Tuesday, 9 June 2009

Dead or just resting?

LucasArts' Grim Fandango was a computer game by the legendary Tim Schafer that drew its inspiration from el Dia de los Muertos - the Mexican version of Halloween.

The setting is El Marrow, the city where the souls of the recently dead arrive to begin their journey to the afterlife. The land of the dead is depicted as sleepy and full of secrets. It has a sultry, dreamlike quality and yet things happen there.

By contrast, just over that border from which no traveller returns, the land of living is composed of brashly hued snapshots, styled on the 1950s work of Pop Artists like
Richard Hamilton. It's a garish, glossy world which is full of bustling action, the sound and fury of life which strikes us as superficial now that we’ve strolled through El Marrow and had a glimpse of eternity.

Day of the Dead imagery juxtaposes life and death. In an inspired inversion, characters in the
Grim Fandango world are despatched with guns that sprout flowers through their skulls and ribcages. The effect is beautiful and eerie, and at the same time more effectively shocking than the desensitizing carnage found in (yawn) so many videogames.

Because the plot involves mystery and danger, and the hero never knows who he can trust, Grim Fandango's film noir styling works perfectly. The guides of the dead are depicted like private eyes (though they are in fact travel agents) and their offices are located in an art deco building typical of the 1930s. Except that there's a subtle twist. Where art deco drew from ancient Egyptian design, the Grim Fandango version uses a restyled art deco substituting motifs from the Pre-Columbian civilizations.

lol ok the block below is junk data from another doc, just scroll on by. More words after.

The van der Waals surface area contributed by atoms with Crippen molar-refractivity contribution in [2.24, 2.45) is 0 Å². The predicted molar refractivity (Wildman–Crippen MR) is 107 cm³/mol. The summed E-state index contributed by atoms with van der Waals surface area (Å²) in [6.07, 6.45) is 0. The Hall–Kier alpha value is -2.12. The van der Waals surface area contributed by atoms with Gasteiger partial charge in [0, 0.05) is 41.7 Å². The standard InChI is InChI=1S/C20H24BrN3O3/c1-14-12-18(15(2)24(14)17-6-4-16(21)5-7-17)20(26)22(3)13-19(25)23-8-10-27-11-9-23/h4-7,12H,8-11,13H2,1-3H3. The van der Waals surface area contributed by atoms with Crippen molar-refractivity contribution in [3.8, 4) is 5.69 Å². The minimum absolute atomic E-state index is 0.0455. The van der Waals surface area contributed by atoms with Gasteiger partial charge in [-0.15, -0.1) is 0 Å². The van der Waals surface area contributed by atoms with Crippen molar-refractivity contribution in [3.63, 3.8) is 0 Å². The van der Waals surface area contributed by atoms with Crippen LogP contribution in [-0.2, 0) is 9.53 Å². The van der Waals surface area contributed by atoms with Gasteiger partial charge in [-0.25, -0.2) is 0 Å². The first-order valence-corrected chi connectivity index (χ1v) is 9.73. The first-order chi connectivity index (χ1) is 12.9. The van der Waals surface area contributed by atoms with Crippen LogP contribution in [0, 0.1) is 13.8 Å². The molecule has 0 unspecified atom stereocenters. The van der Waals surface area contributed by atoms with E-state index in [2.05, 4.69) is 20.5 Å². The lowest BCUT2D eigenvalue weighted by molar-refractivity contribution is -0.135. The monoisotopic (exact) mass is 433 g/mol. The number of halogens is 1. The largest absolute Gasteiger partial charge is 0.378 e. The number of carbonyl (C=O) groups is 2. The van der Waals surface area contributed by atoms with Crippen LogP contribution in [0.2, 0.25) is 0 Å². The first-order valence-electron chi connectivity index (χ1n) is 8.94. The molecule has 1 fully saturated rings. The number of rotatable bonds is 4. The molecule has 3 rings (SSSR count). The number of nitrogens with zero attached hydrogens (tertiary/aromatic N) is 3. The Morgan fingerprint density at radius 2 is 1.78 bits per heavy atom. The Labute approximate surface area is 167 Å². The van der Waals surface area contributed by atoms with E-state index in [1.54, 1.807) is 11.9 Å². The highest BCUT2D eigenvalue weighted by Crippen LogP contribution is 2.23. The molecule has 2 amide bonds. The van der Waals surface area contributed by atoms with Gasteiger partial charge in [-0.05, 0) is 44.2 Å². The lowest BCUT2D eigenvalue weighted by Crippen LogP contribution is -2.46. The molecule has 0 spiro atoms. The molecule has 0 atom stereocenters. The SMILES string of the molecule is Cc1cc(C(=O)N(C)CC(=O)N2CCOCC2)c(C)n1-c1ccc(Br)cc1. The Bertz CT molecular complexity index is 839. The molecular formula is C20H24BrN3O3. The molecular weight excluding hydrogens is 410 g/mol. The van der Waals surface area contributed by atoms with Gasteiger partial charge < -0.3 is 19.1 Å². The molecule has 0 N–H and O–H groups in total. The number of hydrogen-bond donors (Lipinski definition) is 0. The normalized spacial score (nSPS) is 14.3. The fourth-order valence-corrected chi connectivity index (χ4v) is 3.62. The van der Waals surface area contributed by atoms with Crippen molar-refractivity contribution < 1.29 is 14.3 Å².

Grim Fandango is far and away the most original game setting ever devised. It stands a million miles above the tedious floodwaters of super-soldiers, zombies, cloned hitmen, big guns, and monsters that always look exactly like Alien. Unlike just about every other videogame in existence, this actually would make a first-rate movie, TV series or graphic novel. Or all three.

So why have you never heard of it? Because it was an adventure game, in the days that adventure gaming meant stuff like tying a coat-hanger to a balloon to hook a message off a tree. And no, I don’t know why anybody ever thought that was fun either. It was like watching an animated movie where somebody keeps hitting pause and making you solve a Sudoku before you can see another few minutes.

But I’m thinking that old-style adventure gaming might turn out, with a very slight spin, to be just what those families around the entertainment hearth are looking for. Suppose that our hero (the very likeable Manny Calavera) wasn’t a damnable brainless puppet that you had to steer around while cursing at his inability to line up with objects. Suppose that he turned and asked you what he should do. Maybe all you have to do is give him the hint by pointing to something, so he's more like a character you can have a pretend relationship with. Suppose that, if you couldn’t be bothered to work it out, you could just give up and he’d figure it out for himself.

Or you could even say you don’t want to play it as a game, you just want to sit back and let Manny solve his own problems. Then it could be an animated movie that would be a darn sight more inventive than

Just using the art, writing and audio assets that are already there,
Grim Fandango could be turned into a graphic novel and an iPhone comic with just a few weeks’ work. Ay, caramba! I’d do it myself – right now, for nothing, out of sheer love of Tim Schafer’s brilliant creation. Hear that, LucasArts? Please do something with this great, great property! Make lots of money using the material you already have! Trust me on this. You don’t want to leave Manny in limbo.

1 comment:

  1. Couldn't agree more. It still gets my vote for the best computer game of all time, even after all these years.